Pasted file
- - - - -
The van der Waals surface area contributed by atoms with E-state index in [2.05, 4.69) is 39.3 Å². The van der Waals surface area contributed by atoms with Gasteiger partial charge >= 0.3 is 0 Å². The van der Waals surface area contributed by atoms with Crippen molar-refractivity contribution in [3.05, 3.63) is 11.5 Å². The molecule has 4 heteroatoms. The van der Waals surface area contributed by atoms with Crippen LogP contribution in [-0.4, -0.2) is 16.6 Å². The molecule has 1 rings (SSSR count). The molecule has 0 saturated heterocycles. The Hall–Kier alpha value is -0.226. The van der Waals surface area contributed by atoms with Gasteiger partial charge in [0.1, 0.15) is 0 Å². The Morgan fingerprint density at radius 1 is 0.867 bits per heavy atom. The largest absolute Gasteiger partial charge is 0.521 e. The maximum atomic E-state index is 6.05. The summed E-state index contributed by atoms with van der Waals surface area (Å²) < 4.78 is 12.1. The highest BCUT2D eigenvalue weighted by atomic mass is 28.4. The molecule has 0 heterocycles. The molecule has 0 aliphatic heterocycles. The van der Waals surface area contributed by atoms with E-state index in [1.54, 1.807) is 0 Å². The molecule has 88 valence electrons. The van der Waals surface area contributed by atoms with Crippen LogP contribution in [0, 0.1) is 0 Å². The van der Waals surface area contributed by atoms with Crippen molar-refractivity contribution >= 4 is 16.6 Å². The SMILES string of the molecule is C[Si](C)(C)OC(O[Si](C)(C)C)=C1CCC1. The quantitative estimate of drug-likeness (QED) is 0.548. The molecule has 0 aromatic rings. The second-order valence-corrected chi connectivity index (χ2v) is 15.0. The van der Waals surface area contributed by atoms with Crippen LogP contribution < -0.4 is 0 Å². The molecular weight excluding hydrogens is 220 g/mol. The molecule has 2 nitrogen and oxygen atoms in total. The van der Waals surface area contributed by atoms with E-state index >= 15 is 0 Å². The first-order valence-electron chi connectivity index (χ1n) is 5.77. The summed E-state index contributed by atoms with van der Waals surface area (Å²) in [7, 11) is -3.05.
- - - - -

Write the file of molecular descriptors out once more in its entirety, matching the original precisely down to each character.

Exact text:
The van der Waals surface area contributed by atoms with E-state index in [2.05, 4.69) is 39.3 Å². The van der Waals surface area contributed by atoms with Gasteiger partial charge >= 0.3 is 0 Å². The van der Waals surface area contributed by atoms with Crippen molar-refractivity contribution in [3.05, 3.63) is 11.5 Å². The molecule has 4 heteroatoms. The van der Waals surface area contributed by atoms with Crippen LogP contribution in [-0.4, -0.2) is 16.6 Å². The molecule has 1 rings (SSSR count). The molecule has 0 saturated heterocycles. The Hall–Kier alpha value is -0.226. The van der Waals surface area contributed by atoms with Gasteiger partial charge in [0.1, 0.15) is 0 Å². The Morgan fingerprint density at radius 1 is 0.867 bits per heavy atom. The largest absolute Gasteiger partial charge is 0.521 e. The maximum atomic E-state index is 6.05. The summed E-state index contributed by atoms with van der Waals surface area (Å²) < 4.78 is 12.1. The highest BCUT2D eigenvalue weighted by atomic mass is 28.4. The molecule has 0 heterocycles. The molecule has 0 aliphatic heterocycles. The van der Waals surface area contributed by atoms with E-state index in [1.54, 1.807) is 0 Å². The molecule has 88 valence electrons. The van der Waals surface area contributed by atoms with Crippen LogP contribution in [0, 0.1) is 0 Å². The van der Waals surface area contributed by atoms with Crippen molar-refractivity contribution >= 4 is 16.6 Å². The SMILES string of the molecule is C[Si](C)(C)OC(O[Si](C)(C)C)=C1CCC1. The quantitative estimate of drug-likeness (QED) is 0.548. The molecule has 0 aromatic rings. The second-order valence-corrected chi connectivity index (χ2v) is 15.0. The van der Waals surface area contributed by atoms with Crippen LogP contribution < -0.4 is 0 Å². The molecular weight excluding hydrogens is 220 g/mol. The molecule has 2 nitrogen and oxygen atoms in total. The van der Waals surface area contributed by atoms with E-state index >= 15 is 0 Å². The first-order valence-electron chi connectivity index (χ1n) is 5.77. The summed E-state index contributed by atoms with van der Waals surface area (Å²) in [7, 11) is -3.05.